CLEVELAND -- For 25 years, Michelle Lewis battled high blood pressure. She takes four medications a day, but frequently they don't work and she becomes disoriented.
"There are times when it does an unexpected spike and I'm not as coherent and there are times I didn't know where I was when I was driving," said Lewis.
The confusion can last up to four hours. That's why she's one of the ten patients enrolled in a University Hospitals study to see if a procedure might help control her hypertension.
It's called Renal Denervation. A hyperactive sympathetic nerve around the kidneys can cause high blood pressure.
Dr. Sahil Parikh gives each study participant an angiogram to check kidney artery function, but some have an additional procedure where Dr. Parikh uses a catheter that emits radiofrequency waves to remove portions of the sympathetic nerve.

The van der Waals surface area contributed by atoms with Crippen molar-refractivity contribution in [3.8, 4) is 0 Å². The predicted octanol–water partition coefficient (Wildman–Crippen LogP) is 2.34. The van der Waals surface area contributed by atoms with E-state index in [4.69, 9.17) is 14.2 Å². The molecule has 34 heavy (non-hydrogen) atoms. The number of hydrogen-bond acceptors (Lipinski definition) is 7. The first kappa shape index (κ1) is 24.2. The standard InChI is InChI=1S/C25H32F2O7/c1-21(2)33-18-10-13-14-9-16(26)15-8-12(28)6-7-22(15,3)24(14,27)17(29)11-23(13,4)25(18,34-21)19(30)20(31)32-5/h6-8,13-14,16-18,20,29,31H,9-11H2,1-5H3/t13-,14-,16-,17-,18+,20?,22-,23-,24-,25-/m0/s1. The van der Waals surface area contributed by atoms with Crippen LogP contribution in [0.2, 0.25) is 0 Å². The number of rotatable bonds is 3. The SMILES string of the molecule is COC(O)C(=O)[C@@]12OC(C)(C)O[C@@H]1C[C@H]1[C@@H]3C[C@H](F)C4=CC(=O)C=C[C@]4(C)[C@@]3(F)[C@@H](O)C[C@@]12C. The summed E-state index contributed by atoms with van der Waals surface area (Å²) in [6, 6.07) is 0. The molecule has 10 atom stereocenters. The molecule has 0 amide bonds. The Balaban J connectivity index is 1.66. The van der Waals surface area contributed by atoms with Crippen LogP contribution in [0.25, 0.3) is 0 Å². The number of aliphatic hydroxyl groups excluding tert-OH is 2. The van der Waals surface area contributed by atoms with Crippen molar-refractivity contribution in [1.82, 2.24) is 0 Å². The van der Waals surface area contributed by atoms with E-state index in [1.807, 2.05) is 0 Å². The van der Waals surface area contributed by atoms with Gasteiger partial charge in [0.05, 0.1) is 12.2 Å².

It calms the nervous system down and for about 80 percent of people, lowers blood pressure.
Michelle won't know for six months after she's had the procedure done, but already feels like she's taking control of her health.
"I still hope either way."